Wednesday, December 24, 2014

Trigger Warnings and Trauma

By now we all know about the law students who begged out of final exams because they were traumatized by events in Ferguson, MO and Staten Island, NY.

Many sentient commentators wondered how these students will ever be able to practice criminal law. Won’t their delicate sensibilities prevent them from digging deeply into the minutiae of a crime? How can they offer the best defense if they refuse to examine the details of what happened?

Now, pretending that they will be traumatized by discussions of rape young law students at places like Harvard Law School have persuaded their teachers not to discuss the topic at all.

Apparently, the thought police have found a new way to suppress speech. These students will be severely traumatized by hearing the word—rape-- or, God forbid, the word-- violate.

But, how will these incipient lawyers ever be able to prosecute a rape case? If this movement gains more traction, we will end up with a group of lawyers that cannot prosecute rapists. Who profits from that piece of idiocy?

Harvard Law Professor Jeannie Suk describes the situation at her law school:

Students seem more anxious about classroom discussion, and about approaching the law of sexual violence in particular, than they have ever been in my eight years as a law professor. Student organizations representing women’s interests now routinely advise students that they should not feel pressured to attend or participate in class sessions that focus on the law of sexual violence, and which might therefore be traumatic. These organizations also ask criminal-law teachers to warn their classes that the rape-law unit might “trigger” traumatic memories. Individual students often ask teachers not to include the law of rape on exams for fear that the material would cause them to perform less well. One teacher I know was recently asked by a student not to use the word “violate” in class—as in “Does this conduct violate the law?”—because the word was triggering. Some students have even suggested that rape law should not be taught because of its potential to cause distress.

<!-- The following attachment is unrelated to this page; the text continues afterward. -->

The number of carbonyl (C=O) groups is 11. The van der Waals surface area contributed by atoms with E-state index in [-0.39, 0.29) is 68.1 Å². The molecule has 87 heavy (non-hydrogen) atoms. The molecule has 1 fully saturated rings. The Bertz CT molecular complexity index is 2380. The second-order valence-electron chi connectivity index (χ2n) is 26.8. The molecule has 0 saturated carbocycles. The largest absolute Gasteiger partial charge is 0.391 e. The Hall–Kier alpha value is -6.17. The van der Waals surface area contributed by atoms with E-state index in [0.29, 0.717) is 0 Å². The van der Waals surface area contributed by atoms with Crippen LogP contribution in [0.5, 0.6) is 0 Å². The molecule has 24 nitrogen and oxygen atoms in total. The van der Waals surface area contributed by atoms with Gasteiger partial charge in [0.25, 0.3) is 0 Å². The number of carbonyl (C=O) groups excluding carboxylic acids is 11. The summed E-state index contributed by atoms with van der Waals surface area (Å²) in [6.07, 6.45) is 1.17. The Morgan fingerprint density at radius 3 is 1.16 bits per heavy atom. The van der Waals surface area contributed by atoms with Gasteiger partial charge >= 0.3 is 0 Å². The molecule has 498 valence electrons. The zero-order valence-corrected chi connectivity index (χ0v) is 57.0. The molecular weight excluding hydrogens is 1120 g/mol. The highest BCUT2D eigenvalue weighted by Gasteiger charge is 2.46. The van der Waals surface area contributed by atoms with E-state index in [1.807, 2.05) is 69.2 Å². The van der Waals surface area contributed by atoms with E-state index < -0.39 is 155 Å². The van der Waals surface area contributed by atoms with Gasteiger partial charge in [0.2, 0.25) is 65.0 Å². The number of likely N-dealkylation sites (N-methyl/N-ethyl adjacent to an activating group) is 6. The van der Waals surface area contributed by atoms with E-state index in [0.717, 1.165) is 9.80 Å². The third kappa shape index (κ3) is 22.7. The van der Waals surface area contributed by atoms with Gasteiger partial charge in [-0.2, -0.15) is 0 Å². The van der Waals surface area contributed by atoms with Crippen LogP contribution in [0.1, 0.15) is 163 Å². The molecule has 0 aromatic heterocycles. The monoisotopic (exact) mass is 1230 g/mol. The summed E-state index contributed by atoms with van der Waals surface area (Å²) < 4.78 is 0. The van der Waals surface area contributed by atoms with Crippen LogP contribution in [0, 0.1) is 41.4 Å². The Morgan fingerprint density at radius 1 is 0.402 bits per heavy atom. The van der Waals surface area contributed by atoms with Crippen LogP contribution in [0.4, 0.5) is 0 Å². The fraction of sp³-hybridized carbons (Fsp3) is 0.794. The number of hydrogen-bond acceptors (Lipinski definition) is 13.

The result: